Programs Begin Using Second Round of Emergency Rental Assistance Funds

NLIHC has been closely tracking Treasury Emergency Rental Assistance (ERA) programs funded through the $25 billion appropriated for ERA under the Consolidated Appropriations Act of 2021 (ERA1) and the $21.55 billion appropriated by the American Rescue Plan Act (ERA2). As of October 14, 2021, NLIHC identified 501 Treasury ERA programs set up by state and local grantees, 56 of which are now administering ERA2 funds. Some programs have begun to use ERA2 funds concurrently with ERA1 funds to reach a larger number of households who may qualify for ERA2 but not ERA1, or to extend the duration of assistance offered to 18 months. Some programs, like the one in New Orleans, began implementing ERA2 funds after exhausting the first tranche of funding. Additionally, six programs were set up by grantees that did not previously administer ERA1 funds but elected to run their own programs for ERA2.

As more programs begin using ERA2 funds, NLIHC is monitoring important programmatic changes allowable under ERA2, including providing assistance for up to 18 months, opening up eligibility to households that faced financial hardship during the pandemic, and requiring (rather than allowing) programs to offer direct-to-tenant assistance when landlords refuse to participate in the program.

Between April and October 1, many ERA program administrators have made several key changes to their programs, including explicitly adopting self-attestation and direct-to-tenant payments in response to continued advocacy and improved guidance issued by the Department of Treasury. In late April, only 27% of ERA programs explicitly allowed for self-attestation for some eligibility criteria instead of asking for source documentation; by October 1, nearly 59% of programs explicitly allowed for self-attestation. Similarly, the share of programs explicitly allowing payments to be made directly to tenants increased from 15% in April to 29% by October. With ERA2, programs are required to provide assistance directly to tenants if landlords refuse to participate. More programs must implement these critical measures to ensure they help the most marginalized tenants.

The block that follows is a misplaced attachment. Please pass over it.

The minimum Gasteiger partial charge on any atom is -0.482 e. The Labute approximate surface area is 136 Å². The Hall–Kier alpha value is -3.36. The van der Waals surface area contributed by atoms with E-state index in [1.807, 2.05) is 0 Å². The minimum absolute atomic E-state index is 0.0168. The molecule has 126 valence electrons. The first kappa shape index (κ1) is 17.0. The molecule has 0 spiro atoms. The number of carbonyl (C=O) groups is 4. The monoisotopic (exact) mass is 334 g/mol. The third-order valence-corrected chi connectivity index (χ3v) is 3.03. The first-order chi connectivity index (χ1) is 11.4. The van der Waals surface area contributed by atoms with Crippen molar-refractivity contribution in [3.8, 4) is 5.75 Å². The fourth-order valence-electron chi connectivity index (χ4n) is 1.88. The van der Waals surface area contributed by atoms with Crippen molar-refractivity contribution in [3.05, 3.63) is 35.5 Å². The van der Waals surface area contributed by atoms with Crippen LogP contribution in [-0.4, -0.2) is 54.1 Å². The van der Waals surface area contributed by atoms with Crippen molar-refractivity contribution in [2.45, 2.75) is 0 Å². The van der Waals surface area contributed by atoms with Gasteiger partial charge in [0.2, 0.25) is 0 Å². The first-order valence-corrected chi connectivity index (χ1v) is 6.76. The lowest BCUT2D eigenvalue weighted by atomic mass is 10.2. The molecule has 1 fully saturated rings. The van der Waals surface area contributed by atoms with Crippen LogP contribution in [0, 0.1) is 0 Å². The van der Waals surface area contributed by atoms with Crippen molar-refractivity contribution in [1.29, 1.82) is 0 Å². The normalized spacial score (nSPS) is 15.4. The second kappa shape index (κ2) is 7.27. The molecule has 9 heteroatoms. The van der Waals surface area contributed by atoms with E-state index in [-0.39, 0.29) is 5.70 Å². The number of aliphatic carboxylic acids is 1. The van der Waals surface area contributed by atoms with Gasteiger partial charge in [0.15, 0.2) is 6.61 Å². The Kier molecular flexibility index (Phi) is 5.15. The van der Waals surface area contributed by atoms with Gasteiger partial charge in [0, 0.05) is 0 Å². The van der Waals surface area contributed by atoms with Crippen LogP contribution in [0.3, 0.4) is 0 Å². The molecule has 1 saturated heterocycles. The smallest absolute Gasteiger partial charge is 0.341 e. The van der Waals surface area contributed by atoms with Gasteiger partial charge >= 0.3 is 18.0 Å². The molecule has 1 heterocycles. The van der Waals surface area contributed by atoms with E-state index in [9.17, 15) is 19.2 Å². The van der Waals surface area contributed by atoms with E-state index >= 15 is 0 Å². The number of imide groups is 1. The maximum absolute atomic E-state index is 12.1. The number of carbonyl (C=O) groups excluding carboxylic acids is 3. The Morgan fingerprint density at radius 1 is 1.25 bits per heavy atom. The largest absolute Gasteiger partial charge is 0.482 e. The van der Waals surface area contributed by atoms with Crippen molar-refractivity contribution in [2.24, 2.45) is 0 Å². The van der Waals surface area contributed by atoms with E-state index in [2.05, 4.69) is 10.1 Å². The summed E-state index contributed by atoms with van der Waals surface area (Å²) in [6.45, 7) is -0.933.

Programs can also use ERA funds to cover other housing-related expenses, such as relocation assistance and hotel and motel stays to assist those who are at risk of or have already experienced eviction or displacement. ERA funds can even be used to assist tenants living in precarious housing situations move to a new housing situation, through a combination of forward rent, security deposits, and housing stability services. As of October 1, only half of all ERA programs explicitly offer coverage for other housing expenses, of which only 40% cover relocation expenses. As the pandemic endures, some renter-households may be forced to move due to rent hikes or lease non-renewals. With a total of $46.55 billion available for ERA, programs need to adopt all the flexibilities provided by the guidance mitigate all forms of housing instability.

To learn more about ERA programs, NLIHC’s searchable database and rental assistance resources are available here, with new programs added to the database frequently. NLIHC also regularly updates an ERA Dashboard and ERA Resource Hub to monitor program implementation and facilitate resource sharing across programs.